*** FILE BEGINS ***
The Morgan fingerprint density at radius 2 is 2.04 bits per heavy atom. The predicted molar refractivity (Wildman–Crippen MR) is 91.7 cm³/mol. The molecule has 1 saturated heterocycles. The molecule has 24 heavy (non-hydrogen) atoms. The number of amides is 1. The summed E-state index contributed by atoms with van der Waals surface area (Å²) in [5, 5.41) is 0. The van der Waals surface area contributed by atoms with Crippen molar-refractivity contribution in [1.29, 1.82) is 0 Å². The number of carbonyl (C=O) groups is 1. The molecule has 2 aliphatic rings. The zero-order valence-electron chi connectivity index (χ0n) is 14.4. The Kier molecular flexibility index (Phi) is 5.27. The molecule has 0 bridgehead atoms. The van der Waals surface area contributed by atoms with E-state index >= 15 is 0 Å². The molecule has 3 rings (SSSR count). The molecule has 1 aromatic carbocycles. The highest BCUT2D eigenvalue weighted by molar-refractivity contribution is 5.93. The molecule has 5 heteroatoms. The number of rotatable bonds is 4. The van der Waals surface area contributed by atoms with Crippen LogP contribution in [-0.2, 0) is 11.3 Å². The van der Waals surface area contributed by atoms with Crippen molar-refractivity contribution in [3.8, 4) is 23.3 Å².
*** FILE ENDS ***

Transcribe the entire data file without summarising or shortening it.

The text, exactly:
The Morgan fingerprint density at radius 2 is 2.04 bits per heavy atom. The predicted molar refractivity (Wildman–Crippen MR) is 91.7 cm³/mol. The molecule has 1 saturated heterocycles. The molecule has 24 heavy (non-hydrogen) atoms. The number of amides is 1. The summed E-state index contributed by atoms with van der Waals surface area (Å²) in [5, 5.41) is 0. The van der Waals surface area contributed by atoms with Crippen molar-refractivity contribution in [1.29, 1.82) is 0 Å². The number of carbonyl (C=O) groups is 1. The molecule has 2 aliphatic rings. The zero-order valence-electron chi connectivity index (χ0n) is 14.4. The Kier molecular flexibility index (Phi) is 5.27. The molecule has 0 bridgehead atoms. The van der Waals surface area contributed by atoms with E-state index >= 15 is 0 Å². The molecule has 3 rings (SSSR count). The molecule has 1 aromatic carbocycles. The highest BCUT2D eigenvalue weighted by molar-refractivity contribution is 5.93. The molecule has 5 heteroatoms. The number of rotatable bonds is 4. The van der Waals surface area contributed by atoms with Crippen LogP contribution in [-0.2, 0) is 11.3 Å². The van der Waals surface area contributed by atoms with Crippen molar-refractivity contribution in [3.8, 4) is 23.3 Å².